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In the “new economy,” a new word has been coined:  staycation.

First coming into use as oil prices soared, causing airfare and then even a tank of gas too much to bear for a getaway, the concept of taking a vacation at home has lingered and taken hold as unemployment has risen.  Whether you’ve found yourself out of a job or you’re afraid of losing the one you’ve got, people have been cutting back on discretionary spending.

While I might posit arguments about why traveling remains necessary–perhaps more necessary than ever–and doesn’t belong lumped into the same category as “entertainment spending,” the reality is that for most people travel is one of the first things scratched from the list when disposable income becomes minimal or nill.

I’ve been there, and I understand.  Which got me to thinking…

If you’re like me, when you travel–especially internationally–you relax your usual spending rules.  At home, you might never consider spending a couple of hundred dollars for a dinner, or $150+ each on tickets to a concert, or $25 for the use of a chaise lounge on a beach.  And yet, find yourself in Paris or Venice or Sydney and you can rationalize almost any expense.  You turn to your companion and shrug.  You say, “How many years before I’m back here?   For all I know, I may never be back!”

And so you shell out the cash, you hand over your credit card.  And do you wish you’d done otherwise when you come home and open up the bill?  If you’re like me, no, never.  (Actually, my travel partner and I have a rule about this:  no regrets.)

You ask, what does this have to do with the staycation?  The point is that while we are often willing to splurge and even pay more than we feel justified while traveling abroad, at home we tend to be more frugal.

I am fortunate enough to live in New York, a city people from all over the world flock to for its cultural riches.  These tourists eat at the finest restaurants, shop the designer shops along Fifth and Madison Avenues, patronize Broadway and Carnegie Hall and Lincoln Center. 

How often do I eat and shop and patronize these same places, some of which make my city what it is?  Rarely.  Because they are expensive and I complain I can’t afford them.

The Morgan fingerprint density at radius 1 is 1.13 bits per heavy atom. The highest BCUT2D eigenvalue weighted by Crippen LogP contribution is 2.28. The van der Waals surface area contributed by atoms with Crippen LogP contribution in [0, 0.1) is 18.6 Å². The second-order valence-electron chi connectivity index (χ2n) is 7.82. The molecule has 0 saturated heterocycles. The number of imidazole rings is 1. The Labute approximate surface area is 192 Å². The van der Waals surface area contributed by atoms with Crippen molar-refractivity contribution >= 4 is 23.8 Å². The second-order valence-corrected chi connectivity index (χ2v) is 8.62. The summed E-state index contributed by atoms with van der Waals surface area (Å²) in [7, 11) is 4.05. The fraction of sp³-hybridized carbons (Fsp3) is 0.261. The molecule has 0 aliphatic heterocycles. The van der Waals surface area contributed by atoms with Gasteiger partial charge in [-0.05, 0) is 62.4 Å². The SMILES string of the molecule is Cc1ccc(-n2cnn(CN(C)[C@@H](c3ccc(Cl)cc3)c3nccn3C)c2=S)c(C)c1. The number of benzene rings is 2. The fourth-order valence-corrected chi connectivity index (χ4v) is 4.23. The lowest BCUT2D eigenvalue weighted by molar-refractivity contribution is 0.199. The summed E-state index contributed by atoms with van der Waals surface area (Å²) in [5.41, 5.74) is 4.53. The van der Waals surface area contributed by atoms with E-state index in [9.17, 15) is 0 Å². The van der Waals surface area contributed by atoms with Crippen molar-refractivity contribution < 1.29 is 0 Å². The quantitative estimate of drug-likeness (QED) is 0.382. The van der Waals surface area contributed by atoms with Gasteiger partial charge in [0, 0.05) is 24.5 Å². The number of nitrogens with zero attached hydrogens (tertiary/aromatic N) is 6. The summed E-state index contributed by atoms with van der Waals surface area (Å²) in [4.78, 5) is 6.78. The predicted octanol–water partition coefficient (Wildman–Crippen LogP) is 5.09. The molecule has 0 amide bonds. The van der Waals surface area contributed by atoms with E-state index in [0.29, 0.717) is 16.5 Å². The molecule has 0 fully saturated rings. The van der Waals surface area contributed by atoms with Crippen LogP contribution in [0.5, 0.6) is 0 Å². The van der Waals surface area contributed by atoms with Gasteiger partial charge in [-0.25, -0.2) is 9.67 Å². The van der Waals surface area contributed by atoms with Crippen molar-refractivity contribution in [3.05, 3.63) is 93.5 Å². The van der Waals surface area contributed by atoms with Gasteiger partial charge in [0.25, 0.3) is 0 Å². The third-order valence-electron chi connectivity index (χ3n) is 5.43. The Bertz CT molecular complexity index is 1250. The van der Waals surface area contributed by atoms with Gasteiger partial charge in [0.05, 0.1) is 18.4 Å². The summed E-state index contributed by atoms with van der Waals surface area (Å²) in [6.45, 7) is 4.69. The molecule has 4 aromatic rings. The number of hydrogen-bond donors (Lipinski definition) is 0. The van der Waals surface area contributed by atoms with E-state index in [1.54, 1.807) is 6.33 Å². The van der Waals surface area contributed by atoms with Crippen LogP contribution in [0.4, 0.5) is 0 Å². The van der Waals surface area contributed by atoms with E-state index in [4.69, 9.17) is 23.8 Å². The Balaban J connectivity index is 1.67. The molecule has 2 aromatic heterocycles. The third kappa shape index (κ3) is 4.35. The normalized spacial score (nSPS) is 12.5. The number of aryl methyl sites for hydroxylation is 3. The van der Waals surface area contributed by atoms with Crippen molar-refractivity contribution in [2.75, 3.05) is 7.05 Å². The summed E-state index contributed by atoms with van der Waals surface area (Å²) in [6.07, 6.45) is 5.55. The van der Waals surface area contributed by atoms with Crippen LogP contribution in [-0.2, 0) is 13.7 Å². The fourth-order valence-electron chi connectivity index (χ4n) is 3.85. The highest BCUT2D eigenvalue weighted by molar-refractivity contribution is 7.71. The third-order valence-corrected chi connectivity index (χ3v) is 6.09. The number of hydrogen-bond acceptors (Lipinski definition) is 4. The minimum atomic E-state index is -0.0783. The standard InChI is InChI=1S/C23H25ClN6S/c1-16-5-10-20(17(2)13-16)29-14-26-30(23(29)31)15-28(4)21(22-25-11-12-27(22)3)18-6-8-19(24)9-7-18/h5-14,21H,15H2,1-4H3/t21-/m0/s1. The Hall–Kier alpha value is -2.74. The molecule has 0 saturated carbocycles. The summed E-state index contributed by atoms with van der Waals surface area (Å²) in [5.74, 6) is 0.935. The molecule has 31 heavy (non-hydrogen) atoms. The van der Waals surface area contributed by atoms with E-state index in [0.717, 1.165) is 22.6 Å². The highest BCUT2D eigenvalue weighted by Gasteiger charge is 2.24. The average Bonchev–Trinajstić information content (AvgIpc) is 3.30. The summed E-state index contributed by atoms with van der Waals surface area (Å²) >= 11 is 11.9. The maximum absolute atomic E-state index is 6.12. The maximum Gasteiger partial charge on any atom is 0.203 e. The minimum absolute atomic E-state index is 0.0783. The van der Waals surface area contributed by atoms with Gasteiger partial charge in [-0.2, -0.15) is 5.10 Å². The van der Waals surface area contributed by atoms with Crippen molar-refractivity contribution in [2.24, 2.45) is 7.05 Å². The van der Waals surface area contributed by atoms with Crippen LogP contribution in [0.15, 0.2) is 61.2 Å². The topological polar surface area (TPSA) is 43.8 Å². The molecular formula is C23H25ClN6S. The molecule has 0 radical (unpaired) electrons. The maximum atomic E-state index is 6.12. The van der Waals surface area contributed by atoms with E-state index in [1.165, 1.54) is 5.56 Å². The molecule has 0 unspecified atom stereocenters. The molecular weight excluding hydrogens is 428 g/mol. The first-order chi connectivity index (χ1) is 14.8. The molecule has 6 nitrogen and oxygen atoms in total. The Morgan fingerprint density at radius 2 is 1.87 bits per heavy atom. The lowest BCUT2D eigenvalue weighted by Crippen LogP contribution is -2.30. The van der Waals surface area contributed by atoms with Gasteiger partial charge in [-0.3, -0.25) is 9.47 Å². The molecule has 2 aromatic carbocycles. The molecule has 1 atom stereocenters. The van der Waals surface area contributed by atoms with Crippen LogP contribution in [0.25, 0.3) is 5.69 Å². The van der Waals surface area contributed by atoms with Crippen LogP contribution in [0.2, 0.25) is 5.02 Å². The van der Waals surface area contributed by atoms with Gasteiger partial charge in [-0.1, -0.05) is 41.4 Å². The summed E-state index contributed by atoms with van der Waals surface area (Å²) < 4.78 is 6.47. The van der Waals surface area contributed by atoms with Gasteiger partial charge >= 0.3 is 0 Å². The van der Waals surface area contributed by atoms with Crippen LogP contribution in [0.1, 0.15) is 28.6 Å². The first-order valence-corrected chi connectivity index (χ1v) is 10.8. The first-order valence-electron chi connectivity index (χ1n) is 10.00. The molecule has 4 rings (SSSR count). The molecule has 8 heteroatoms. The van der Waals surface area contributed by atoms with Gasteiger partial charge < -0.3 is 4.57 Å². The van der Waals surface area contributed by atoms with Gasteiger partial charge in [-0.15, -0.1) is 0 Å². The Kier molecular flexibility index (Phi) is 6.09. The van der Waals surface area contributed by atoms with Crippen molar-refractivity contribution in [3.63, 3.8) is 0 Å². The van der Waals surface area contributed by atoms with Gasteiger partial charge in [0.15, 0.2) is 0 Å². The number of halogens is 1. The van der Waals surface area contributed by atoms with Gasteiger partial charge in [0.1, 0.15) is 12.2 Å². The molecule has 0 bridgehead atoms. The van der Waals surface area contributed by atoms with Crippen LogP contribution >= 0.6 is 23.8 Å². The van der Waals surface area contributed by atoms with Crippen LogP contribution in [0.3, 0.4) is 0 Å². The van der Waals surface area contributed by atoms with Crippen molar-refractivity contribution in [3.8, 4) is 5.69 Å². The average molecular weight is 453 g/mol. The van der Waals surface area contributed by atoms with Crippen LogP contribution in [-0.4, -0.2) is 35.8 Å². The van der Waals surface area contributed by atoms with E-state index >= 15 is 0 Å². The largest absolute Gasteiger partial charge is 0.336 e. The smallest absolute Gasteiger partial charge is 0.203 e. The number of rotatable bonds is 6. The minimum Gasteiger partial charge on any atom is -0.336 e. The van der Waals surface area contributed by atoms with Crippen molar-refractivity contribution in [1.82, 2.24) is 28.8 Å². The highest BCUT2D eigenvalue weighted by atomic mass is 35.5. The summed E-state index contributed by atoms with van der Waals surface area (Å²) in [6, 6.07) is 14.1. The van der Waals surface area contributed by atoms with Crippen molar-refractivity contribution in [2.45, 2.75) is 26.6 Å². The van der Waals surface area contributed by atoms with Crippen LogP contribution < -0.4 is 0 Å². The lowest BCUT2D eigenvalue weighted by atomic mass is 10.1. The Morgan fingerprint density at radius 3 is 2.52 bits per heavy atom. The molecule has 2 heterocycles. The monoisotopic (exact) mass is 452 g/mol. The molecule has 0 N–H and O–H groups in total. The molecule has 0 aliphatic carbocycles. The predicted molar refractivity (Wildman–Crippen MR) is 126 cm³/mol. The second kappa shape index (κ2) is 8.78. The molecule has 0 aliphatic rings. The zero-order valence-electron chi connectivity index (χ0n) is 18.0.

Sounds like I could use a staycation!  A staycation doesn’t need to mean staying home and tacking household projects.  A staycation can give you permission to see your city or town through a tourist’s eyes.  If you’re not paying for the airfare, the transport to and from airports, the hotel, just imagine how far your vacation dollars can go!

The trick , though, is to take yourself out of the feeling of “home” as much as possible.  Leave your cell phone or PDA at home and don’t listen to phone messages or check your email.  Pretend you are out of town, inaccessible.  To take it a step further, chances are you can find a deal on a local hotel and sleep elsewhere–ordering room service and having a maid clean up after you.

Then, all those things you’ve always wanted to do but considered too expensive:  that haute cuisine restaurant?  that award-winning play? that chi-chi jazz club?  Do it all!  And don’t forget the tourist attractions.  You’d be surprised how many New Yorkers have never been to the top of the Empire State Building or to the Statue of Liberty.  A staycation is the excuse you’ve been waiting for.

As much as possible, experience your city or hometown as a tourist.  Be open to the idea that you don’t know it as well as you thought you did and try to see it with fresh eyes.  I can almost guarantee you will not be disappointed.

As a native New Yorker, I have a love-hate relationship with my city.  On a day-to-day basis, the relentless over-stimulation and stress and crowds and absurd cost-of-living can become overwhelming, and yet there are times when I become ultra-aware of my luck in being born here.  Sitting on the Great Lawn of Central Park listening to the Philharmonic (for free!) on a balmy summer night, feasting on hot, garlicky escargot at Balthazar on a cold January night, watching a steamy foreign film in the balcony at the retro Paris Theater or wiling away an afternoon gazing at the photographs at the International Center of Photography…while wrapped up in such moments, a feeling similar to what I experience traveling abroad settles over me.  I am not far away and yet I am transported.

After all, more than anything, travel is a state of mind.

Oldies but Goodies

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